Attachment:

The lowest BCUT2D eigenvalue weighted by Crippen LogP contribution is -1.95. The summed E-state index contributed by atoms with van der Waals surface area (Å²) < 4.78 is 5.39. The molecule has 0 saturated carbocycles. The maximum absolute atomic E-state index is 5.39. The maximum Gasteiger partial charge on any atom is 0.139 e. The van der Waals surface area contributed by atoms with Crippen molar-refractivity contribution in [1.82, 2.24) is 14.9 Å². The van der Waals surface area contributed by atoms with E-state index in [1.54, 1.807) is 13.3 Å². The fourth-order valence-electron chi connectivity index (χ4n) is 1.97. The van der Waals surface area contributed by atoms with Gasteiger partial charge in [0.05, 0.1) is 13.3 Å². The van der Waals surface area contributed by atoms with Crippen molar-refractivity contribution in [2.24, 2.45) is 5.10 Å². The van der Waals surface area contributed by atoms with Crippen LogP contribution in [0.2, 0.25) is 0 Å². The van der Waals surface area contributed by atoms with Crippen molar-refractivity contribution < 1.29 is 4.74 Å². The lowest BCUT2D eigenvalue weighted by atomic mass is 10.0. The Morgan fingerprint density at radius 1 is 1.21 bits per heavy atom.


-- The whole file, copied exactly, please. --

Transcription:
The lowest BCUT2D eigenvalue weighted by Crippen LogP contribution is -1.95. The summed E-state index contributed by atoms with van der Waals surface area (Å²) < 4.78 is 5.39. The molecule has 0 saturated carbocycles. The maximum absolute atomic E-state index is 5.39. The maximum Gasteiger partial charge on any atom is 0.139 e. The van der Waals surface area contributed by atoms with Crippen molar-refractivity contribution in [1.82, 2.24) is 14.9 Å². The van der Waals surface area contributed by atoms with E-state index in [1.54, 1.807) is 13.3 Å². The fourth-order valence-electron chi connectivity index (χ4n) is 1.97. The van der Waals surface area contributed by atoms with Gasteiger partial charge in [0.05, 0.1) is 13.3 Å². The van der Waals surface area contributed by atoms with Crippen molar-refractivity contribution in [2.24, 2.45) is 5.10 Å². The van der Waals surface area contributed by atoms with Crippen LogP contribution in [0.2, 0.25) is 0 Å². The van der Waals surface area contributed by atoms with Crippen molar-refractivity contribution < 1.29 is 4.74 Å². The lowest BCUT2D eigenvalue weighted by atomic mass is 10.0. The Morgan fingerprint density at radius 1 is 1.21 bits per heavy atom.